Wisconsin would suffer significant job losses and a severe decline in economic activity if the tariff on foreign-subsidized ethanol is allowed to lapse at the end of the year. A study by the University of Missouri found that Wisconsin would loose 1,374 jobs the first year after the tariff lapses, 4,721 in the second year, and 6,972 in the third year. The year-to-year economic declines in Wisconsin would reach $307 million in the first year, $884 million in the second year, and $1.2 billion in the third year after the tariff lapses.
The study results were released by Growth Energy, the coalition of U.S. ethanol supporters. Earlier, Growth Energy endorsed legislation introduced by Reps. Earl Pomeroy of North Dakota and John Shimkus from Illinois, which would extend the tariff, as well as the tax credit for cellulosic ethanol production and the Volumetric Ethanol Excise Tax.
“Rural America would pay a steep price to remove the tariff on foreign-subsidized ethanol,” said Growth Energy CEO Tom Buis. This study shows it in stark details. We’d see billions of dollars and hundreds of thousands of jobs drain out of the America economy.”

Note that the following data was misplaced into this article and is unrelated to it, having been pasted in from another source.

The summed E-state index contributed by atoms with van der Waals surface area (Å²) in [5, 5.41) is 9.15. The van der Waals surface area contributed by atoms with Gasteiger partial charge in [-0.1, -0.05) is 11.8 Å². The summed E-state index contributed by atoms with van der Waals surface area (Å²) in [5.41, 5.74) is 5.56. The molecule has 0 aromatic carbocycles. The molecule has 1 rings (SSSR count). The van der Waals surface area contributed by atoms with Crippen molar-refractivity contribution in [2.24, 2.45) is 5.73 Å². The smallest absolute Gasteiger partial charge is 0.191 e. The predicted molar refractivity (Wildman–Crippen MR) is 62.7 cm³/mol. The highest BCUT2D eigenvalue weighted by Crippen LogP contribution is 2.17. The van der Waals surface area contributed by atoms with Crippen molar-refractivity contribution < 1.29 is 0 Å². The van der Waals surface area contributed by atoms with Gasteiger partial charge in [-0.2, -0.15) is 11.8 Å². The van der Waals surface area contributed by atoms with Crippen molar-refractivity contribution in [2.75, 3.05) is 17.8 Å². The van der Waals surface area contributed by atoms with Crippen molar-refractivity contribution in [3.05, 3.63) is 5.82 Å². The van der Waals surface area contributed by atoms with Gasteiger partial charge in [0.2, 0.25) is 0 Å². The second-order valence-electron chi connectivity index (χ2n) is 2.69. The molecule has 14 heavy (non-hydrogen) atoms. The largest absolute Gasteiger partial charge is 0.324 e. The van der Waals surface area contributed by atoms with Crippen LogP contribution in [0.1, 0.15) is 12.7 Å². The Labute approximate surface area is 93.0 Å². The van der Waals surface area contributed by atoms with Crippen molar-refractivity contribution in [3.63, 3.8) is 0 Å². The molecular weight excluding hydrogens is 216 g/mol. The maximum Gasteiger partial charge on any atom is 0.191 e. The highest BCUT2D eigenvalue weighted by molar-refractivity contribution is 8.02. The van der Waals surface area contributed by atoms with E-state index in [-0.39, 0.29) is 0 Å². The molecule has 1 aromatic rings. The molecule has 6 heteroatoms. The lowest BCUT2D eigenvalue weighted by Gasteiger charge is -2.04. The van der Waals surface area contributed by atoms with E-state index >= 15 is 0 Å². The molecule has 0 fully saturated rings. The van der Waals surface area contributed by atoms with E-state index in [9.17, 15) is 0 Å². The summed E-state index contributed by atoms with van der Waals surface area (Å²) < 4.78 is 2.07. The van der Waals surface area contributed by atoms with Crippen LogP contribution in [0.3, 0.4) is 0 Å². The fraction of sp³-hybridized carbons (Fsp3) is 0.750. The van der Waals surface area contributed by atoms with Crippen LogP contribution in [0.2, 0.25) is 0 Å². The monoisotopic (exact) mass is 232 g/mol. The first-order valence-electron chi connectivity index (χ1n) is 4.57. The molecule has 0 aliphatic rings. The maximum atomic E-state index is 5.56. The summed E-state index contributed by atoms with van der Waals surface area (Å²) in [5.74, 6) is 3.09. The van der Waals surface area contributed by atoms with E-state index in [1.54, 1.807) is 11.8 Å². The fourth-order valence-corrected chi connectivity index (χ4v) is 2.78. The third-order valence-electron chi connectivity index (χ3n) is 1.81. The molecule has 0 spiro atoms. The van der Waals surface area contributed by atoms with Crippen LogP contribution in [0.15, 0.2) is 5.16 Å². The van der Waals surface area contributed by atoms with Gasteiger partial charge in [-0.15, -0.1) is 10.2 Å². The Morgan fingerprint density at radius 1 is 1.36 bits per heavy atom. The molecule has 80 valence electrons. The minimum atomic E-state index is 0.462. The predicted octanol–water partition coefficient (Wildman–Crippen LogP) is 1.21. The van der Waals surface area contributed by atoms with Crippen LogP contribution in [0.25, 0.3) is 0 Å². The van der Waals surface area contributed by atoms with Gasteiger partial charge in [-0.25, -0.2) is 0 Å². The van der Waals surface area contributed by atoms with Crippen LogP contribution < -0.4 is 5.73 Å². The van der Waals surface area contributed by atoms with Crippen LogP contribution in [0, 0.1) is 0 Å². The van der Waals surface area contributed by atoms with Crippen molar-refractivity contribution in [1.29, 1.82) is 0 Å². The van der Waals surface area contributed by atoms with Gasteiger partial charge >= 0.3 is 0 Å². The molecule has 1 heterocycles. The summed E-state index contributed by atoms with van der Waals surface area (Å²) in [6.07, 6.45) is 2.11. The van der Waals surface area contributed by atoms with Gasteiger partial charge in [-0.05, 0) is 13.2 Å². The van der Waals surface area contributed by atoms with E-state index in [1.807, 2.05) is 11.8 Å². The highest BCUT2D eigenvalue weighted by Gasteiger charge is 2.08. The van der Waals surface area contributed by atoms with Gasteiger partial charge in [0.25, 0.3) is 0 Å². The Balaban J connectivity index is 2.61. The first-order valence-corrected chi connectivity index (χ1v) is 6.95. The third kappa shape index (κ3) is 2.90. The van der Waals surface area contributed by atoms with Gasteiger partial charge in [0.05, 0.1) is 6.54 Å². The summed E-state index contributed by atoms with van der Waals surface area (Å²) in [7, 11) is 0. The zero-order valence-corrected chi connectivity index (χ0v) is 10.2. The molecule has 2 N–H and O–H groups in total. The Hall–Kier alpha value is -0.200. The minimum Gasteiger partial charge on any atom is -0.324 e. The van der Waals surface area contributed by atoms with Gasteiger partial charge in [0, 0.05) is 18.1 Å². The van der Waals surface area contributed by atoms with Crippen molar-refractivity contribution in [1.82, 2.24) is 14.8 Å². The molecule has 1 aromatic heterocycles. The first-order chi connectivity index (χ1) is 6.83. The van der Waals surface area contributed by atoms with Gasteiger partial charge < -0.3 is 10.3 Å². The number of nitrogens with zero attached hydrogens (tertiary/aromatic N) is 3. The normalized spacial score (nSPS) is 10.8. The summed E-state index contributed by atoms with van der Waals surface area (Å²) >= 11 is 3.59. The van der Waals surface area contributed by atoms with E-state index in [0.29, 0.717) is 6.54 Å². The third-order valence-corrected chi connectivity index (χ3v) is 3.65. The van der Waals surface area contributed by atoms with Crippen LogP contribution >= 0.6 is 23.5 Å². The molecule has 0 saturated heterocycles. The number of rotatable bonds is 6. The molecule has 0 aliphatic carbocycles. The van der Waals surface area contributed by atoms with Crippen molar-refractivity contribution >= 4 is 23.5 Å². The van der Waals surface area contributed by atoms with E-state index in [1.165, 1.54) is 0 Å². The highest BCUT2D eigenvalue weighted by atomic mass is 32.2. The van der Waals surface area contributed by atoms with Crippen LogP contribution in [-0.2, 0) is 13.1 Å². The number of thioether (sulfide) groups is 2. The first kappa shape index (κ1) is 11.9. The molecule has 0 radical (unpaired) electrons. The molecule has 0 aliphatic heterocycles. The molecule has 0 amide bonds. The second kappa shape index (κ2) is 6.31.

Nationally, the study found year-to-year job losses go from 39,506 in the first year after the tariff lapses, to 115,624 in the second year, and 161,384 in the third year. Job losses continue year-after-year and most of these jobs are never regained, according to the 10-year projection performed by the University of Missouri’s Community Policy Analysis Center.
The study found that six states would see the largest declines in economic activity due to removal of the ethanol import tariff, including Iowa, Illinois, Nebraska, Minnesota, Indiana and South Dakota.
Meanwhile, a separate study conducted by IHS Global Insight predicted that without the tariff, Brazilian ethanol imports would climb to as high as 2 billion gallons a year, but displace domestic ethanol and virtually no oil. The Global Insight study also predicted a 24-month plunge in corn prices due to the decrease in domestic ethanol production.